Measure U: City of Sacramento Budget Update

The Sacramento City Council voted and passed a budget proposal for Measure U funds earlier this month. Unlike a typical city budget vote, this one received a great deal of attention and controversy due to the exclusion of two districts when determining which local projects an initial $16 million from Measure U would fund. These are projects throughout Sacramento that Mayor Darrell Steinberg referred to as “early wins.”

Measure U was an extension of the half cent sales tax that was due to expire this year. It moved the previous half cent sales tax increase to a full cent with the idea that the extra funding of an estimated $40 million per year would go to inclusive economic development and safety measures. Which means the revenue will go to things like underserved neighborhoods and commercial corridors, affordable housing, and youth/community empowerment grants. SAR supported this last November and it passed with 57 percent support in Sacramento.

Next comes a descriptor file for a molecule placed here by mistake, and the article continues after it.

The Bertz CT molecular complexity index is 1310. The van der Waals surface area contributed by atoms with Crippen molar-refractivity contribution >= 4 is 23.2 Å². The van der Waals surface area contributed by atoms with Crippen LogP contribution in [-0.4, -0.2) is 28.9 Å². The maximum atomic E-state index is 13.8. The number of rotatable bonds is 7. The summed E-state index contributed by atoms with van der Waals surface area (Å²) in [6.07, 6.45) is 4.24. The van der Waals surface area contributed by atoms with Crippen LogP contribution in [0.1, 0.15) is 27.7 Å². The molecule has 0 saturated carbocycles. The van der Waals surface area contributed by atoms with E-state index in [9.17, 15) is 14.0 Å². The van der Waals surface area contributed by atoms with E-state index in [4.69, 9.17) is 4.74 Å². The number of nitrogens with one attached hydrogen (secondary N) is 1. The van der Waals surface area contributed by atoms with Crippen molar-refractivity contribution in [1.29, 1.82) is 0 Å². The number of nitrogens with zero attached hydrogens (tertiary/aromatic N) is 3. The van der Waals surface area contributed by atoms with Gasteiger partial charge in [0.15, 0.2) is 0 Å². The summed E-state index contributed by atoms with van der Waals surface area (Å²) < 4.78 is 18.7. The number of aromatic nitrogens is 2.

This budget calls for investing the additional $40 million annually in these pivotal areas, approving the idea of issuing bonds totaling $250 million in order to create a $100 million housing trust fund along with setting aside money for public facilities and neighborhood projects.

Some of the projects funded by the recent budget vote are:

  • $100 million for affordable housing using gap financing
  • $1.3 million to expand “Youth Pop Ups” for teens
  • $1.3 million to restore the Iceland ice rink in north Sacramento
  • $1.9 million for new soccer and baseball fields in north Sacramento
  • $2 million for a bike trail in Pocket/Greenhaven
  • $650,000 for youth programs, like summer camps and extended pool hours in Meadowview
  • $1 million to allow kids to ride public transit for free

SAR was present for the City Council meetings leading up to this budget passing, voicing support for the $100 million allocated for affordable housing gap financing. We are excited to see how this will begin to rectify our housing shortage crisis and present the start of a long-term solution in Sacramento.